What’s in October’s box, you ask? Only a killer reissue of the greatest album legendary rocker Bruce Springsteen has ever released. Check it out.
For The Love Of Music, Please DO NOT BEND
Whether you call him by his first name or his last, or just call him The Boss like like many in the music-loving masses do, there’s little doubt you know who all three monikers are referring to when you hear them. There’s even less doubt you’re more than casually familiar with the music of Bruce Springsteen because, well, he’s one of the biggest rock artists in the history of the form. Whether you love or loathe his gravely-voiced, everyman mentality, the man’s music has transcended genre, politics, and generations to reach untold millions of listeners over the years, and there’s little reason to suspect it won’t continue to do so.
That wasn’t always the case, of course, as nobody in the music biz starts on the top. Just like every artist that came before him, Bruce Springsteen indeed started on the bottom of the rock & roll food chain. The singer-songwriter’s ascension began in earnest in 1964, round about the time the young Springsteen caught The Beatles legendary performance on The Ed Sullivan Show. Inspired, the New Jersey native bought a cheap guitar, began writing songs about things he saw in his day-to-day life, and was soon gigging the Jersey circuit, building a reputation as a songwriter of singular vision.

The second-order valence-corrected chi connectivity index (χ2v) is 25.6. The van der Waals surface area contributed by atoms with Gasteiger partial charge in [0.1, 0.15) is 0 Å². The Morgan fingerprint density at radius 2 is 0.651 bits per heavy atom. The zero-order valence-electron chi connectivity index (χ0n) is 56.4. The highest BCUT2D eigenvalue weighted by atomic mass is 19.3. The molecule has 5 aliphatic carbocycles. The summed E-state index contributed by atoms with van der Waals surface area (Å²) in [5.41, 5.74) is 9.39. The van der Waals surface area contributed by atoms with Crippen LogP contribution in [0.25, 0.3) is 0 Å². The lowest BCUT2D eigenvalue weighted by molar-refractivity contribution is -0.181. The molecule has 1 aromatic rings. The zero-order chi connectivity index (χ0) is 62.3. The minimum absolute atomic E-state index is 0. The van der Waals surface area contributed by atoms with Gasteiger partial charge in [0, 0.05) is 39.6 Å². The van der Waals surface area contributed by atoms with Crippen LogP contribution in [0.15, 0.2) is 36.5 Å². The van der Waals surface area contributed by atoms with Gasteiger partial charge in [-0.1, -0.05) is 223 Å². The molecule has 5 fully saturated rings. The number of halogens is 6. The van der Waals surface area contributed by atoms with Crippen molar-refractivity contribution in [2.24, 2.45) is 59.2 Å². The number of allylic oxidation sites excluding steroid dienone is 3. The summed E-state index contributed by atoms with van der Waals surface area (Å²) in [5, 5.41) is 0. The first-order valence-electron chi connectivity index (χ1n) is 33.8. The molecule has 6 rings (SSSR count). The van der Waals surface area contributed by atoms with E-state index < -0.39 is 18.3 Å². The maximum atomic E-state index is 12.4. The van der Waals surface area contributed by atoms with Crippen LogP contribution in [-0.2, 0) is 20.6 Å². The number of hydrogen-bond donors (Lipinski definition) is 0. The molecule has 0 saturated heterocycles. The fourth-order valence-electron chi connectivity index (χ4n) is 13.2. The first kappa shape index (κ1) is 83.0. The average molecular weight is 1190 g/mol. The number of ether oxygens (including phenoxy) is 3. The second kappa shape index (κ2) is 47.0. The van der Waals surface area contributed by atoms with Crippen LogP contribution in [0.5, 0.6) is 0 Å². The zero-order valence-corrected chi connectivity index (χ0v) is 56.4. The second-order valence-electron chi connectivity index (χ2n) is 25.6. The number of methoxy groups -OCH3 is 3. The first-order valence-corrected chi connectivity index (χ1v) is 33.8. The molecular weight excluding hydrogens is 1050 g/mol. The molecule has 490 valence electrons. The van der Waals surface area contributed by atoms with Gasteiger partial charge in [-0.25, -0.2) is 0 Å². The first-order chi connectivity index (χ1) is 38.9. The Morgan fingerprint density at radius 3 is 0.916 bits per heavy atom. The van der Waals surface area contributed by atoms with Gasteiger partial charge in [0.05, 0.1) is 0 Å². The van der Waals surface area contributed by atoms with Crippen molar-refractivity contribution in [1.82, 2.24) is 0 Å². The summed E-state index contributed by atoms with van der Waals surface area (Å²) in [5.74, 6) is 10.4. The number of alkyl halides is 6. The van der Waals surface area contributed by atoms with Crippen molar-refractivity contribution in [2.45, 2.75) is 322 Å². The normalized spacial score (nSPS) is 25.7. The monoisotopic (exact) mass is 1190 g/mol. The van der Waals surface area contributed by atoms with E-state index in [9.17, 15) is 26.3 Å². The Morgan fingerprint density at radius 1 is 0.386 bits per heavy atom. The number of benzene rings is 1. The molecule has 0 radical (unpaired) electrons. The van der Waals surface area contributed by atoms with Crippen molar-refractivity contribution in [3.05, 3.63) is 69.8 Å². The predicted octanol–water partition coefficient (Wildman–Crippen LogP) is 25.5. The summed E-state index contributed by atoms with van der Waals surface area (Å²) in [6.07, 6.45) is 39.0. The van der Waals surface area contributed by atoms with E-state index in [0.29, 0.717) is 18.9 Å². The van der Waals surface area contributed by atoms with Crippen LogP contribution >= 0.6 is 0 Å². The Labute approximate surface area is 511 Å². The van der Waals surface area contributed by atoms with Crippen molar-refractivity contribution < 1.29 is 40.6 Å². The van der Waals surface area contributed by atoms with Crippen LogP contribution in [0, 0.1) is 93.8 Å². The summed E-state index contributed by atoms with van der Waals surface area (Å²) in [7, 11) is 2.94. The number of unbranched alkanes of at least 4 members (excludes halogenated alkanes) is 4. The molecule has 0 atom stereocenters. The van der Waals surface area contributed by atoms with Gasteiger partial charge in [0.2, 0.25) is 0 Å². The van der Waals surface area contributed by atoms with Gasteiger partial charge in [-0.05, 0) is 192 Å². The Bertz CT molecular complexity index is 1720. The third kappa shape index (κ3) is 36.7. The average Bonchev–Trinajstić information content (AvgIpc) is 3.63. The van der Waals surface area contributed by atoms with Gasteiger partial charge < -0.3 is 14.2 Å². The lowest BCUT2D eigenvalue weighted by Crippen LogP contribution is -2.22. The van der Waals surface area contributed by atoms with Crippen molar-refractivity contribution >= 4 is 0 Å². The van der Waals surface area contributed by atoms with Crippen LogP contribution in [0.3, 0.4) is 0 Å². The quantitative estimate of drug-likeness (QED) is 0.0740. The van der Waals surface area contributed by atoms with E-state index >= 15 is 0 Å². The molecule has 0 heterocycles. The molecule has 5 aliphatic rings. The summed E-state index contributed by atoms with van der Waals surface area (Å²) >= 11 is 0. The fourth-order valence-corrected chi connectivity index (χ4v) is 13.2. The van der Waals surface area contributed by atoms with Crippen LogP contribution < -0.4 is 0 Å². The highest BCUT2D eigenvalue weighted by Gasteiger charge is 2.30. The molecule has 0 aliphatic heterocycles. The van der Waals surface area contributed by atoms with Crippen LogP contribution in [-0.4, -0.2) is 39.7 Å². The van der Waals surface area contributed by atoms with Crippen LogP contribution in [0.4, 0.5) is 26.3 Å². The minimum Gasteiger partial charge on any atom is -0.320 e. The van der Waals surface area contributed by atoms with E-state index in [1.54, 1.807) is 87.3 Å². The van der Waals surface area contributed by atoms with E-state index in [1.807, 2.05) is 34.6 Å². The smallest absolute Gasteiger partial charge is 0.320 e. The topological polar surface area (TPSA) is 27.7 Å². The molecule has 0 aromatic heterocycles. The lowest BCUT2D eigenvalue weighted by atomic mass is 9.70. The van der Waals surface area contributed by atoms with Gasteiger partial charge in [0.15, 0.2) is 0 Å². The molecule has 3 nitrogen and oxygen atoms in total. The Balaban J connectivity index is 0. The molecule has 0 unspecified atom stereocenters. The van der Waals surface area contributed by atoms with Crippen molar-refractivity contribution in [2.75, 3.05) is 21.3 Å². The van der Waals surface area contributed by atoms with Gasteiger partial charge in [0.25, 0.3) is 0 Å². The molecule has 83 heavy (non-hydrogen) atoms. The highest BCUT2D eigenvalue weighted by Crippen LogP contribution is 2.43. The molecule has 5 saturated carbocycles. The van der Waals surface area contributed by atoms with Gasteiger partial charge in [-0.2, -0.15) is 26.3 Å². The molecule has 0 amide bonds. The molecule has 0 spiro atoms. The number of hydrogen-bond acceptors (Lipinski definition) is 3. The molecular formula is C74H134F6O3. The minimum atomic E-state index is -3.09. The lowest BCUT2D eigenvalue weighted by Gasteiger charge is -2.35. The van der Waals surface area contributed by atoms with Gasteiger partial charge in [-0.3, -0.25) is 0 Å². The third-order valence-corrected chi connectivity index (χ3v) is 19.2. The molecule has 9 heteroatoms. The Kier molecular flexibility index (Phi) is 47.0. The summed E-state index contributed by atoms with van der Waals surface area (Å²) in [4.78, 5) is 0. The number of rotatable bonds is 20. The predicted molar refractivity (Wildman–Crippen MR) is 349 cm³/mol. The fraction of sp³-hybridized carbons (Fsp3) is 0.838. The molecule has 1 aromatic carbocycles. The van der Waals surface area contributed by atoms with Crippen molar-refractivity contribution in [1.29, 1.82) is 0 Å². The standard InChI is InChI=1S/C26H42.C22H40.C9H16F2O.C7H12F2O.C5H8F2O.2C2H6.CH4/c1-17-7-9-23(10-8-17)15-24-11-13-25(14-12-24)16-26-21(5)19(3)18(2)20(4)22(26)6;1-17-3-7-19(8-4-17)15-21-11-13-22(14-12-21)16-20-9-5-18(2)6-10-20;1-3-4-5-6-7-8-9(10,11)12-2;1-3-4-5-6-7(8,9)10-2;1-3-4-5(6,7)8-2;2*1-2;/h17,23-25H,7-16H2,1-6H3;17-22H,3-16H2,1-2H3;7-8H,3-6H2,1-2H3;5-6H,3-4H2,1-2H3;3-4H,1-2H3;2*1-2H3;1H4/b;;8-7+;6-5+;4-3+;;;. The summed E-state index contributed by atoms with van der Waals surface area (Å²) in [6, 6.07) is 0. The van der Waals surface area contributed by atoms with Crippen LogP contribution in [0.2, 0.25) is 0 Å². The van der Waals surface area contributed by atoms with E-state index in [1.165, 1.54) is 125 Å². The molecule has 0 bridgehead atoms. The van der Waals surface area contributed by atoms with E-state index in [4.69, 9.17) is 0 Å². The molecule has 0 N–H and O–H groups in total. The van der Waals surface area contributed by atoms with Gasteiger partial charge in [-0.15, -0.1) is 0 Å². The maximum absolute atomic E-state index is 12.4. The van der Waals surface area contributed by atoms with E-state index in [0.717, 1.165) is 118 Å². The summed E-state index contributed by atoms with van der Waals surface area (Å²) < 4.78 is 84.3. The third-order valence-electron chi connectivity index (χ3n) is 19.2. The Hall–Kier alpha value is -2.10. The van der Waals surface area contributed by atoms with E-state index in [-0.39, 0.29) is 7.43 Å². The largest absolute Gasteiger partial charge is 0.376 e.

Almost 10 years (and several bands) later, Springsteen got his shot at the big time when he was signed by Columbia Records… the same label that inked Bob Dylan in the 1960s. His debut Greetings From Asbury Park, NJ hit the market in 1973. It didn’t sell well, but was championed by rock critics. Ditto for its followup, 1973’s The Wild, The Innocent & the E Sreet Shuffle. It wasn’t until 1975’s Born to Run that Springsteen broke through. Hits and misses aside, he’s never really looked back.